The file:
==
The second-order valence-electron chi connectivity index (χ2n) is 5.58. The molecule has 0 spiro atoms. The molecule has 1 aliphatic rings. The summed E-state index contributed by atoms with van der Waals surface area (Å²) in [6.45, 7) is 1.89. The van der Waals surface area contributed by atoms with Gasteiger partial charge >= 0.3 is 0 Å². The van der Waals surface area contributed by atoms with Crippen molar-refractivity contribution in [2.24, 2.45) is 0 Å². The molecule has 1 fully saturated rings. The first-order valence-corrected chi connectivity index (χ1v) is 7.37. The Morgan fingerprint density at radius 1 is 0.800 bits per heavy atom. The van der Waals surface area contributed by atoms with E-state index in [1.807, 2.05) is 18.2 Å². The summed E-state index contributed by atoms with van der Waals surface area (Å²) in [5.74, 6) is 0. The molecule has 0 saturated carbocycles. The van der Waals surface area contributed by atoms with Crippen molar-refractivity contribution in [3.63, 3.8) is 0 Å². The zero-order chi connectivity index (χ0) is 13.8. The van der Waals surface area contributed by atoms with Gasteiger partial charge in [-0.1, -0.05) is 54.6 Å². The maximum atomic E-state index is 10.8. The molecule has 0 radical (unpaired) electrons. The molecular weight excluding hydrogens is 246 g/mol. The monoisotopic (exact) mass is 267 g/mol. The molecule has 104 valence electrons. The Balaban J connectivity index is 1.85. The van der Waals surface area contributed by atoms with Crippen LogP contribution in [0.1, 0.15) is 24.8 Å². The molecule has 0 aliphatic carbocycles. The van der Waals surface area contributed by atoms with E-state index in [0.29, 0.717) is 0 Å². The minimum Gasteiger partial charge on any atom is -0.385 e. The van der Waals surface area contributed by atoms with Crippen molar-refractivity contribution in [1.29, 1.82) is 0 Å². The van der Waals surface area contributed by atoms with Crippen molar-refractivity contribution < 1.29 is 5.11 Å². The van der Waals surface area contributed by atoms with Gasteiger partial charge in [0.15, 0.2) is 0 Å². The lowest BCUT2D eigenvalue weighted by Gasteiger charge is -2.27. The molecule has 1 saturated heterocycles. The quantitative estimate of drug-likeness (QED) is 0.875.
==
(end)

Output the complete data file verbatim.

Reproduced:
The second-order valence-electron chi connectivity index (χ2n) is 5.58. The molecule has 0 spiro atoms. The molecule has 1 aliphatic rings. The summed E-state index contributed by atoms with van der Waals surface area (Å²) in [6.45, 7) is 1.89. The van der Waals surface area contributed by atoms with Gasteiger partial charge >= 0.3 is 0 Å². The van der Waals surface area contributed by atoms with Crippen molar-refractivity contribution in [2.24, 2.45) is 0 Å². The molecule has 1 fully saturated rings. The first-order valence-corrected chi connectivity index (χ1v) is 7.37. The Morgan fingerprint density at radius 1 is 0.800 bits per heavy atom. The van der Waals surface area contributed by atoms with E-state index in [1.807, 2.05) is 18.2 Å². The summed E-state index contributed by atoms with van der Waals surface area (Å²) in [5.74, 6) is 0. The molecule has 0 saturated carbocycles. The van der Waals surface area contributed by atoms with Crippen molar-refractivity contribution in [3.63, 3.8) is 0 Å². The zero-order chi connectivity index (χ0) is 13.8. The van der Waals surface area contributed by atoms with Gasteiger partial charge in [-0.1, -0.05) is 54.6 Å². The maximum atomic E-state index is 10.8. The molecule has 0 radical (unpaired) electrons. The molecular weight excluding hydrogens is 246 g/mol. The monoisotopic (exact) mass is 267 g/mol. The molecule has 104 valence electrons. The Balaban J connectivity index is 1.85. The van der Waals surface area contributed by atoms with Crippen LogP contribution in [0.1, 0.15) is 24.8 Å². The molecule has 0 aliphatic carbocycles. The van der Waals surface area contributed by atoms with E-state index in [0.29, 0.717) is 0 Å². The minimum Gasteiger partial charge on any atom is -0.385 e. The van der Waals surface area contributed by atoms with Crippen molar-refractivity contribution in [1.29, 1.82) is 0 Å². The van der Waals surface area contributed by atoms with Crippen molar-refractivity contribution < 1.29 is 5.11 Å². The van der Waals surface area contributed by atoms with Gasteiger partial charge in [0.15, 0.2) is 0 Å². The lowest BCUT2D eigenvalue weighted by Gasteiger charge is -2.27. The molecule has 1 saturated heterocycles. The quantitative estimate of drug-likeness (QED) is 0.875.